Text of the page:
The majority of the Huskey Realty's work dealt with brokering residential real estate, but the realty company also did single-family and multifamily residential development of its own.

"He was a seven-day a week salesman," Huskey says of his father. "I learned a lot from him. At one point (in the late '80s and early '90s) we were the largest realty firm in the Orlando market. But like a lot of markets, the competition became more fierce. We no longer had the resources and the capabilities to keep up with the larger firms - firms with national branding and a huge scope of services."

It was Judy Green who introduced Huskey to the Coldwell Banker organization. The two met at a Realtor Association meeting eight years ago. After his father decided not to sell the company, Huskey left his father's firm for Coldwell Banker.

"My father wasn't ready mentally or emotionally to sell the company," Huskey says. "I split off from my father and went to work for Coldwell Banker, and 18 months later, we went back and acquired Huskey Realty."

Huskey started as a branch manager for a high-growth Orlando office. His management talent was quickly recognized. He was promoted from branch manager to district manager and on to regional vice president.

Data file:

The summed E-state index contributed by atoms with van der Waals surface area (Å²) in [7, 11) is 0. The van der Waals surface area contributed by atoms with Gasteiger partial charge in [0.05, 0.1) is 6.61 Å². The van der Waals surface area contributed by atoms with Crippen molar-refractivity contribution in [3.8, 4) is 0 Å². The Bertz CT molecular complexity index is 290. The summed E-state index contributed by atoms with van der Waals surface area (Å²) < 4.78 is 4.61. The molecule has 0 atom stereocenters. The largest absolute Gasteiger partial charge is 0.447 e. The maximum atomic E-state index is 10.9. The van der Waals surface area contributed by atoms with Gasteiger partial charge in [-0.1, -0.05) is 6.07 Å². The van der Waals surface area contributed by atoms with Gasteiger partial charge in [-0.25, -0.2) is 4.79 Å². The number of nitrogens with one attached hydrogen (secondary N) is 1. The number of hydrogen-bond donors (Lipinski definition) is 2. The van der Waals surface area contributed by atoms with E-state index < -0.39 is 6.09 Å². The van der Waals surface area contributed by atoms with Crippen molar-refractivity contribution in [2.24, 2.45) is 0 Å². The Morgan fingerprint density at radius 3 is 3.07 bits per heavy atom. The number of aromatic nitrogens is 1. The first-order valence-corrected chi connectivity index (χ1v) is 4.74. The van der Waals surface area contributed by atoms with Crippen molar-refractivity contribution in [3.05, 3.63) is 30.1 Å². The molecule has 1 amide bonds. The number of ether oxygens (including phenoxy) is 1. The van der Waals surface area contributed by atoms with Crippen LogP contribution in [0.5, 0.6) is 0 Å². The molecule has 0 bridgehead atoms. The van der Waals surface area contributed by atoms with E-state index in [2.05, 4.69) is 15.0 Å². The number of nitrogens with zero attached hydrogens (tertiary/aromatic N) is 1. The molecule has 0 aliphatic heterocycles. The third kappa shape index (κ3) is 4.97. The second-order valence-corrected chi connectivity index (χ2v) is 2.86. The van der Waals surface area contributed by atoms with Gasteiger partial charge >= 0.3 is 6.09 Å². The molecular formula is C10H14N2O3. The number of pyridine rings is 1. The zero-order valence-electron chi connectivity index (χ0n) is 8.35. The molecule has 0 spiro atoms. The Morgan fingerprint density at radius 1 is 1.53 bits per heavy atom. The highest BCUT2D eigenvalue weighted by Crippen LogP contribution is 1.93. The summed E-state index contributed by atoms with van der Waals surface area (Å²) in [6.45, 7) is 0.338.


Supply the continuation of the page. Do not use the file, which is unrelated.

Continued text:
In 1998, the Orlando Area Association of Realtors recognized him as the Realtor of the Year for his management of the Longwood office and past service in various positions with the association.

So, when Green was ready to move into the NRT role full-time, it provided Huskey the opportunity for advancement and a move to Sarasota.

Coldwell Banker combined its eight local operating companies in Broward, Central Florida, Miami-Dade, Northwest, Palm Beach, Sarasota Bay, Southwest, and Tampa Bay into Florida East and Florida West.

"We are the largest realty company in the state by sheer numbers - volume of transactions - and geographic reach," Huskey says. "Our coverage area stretches all the way from Panama City to Key Biscayne. There is a huge wealth of talent in a company of our size."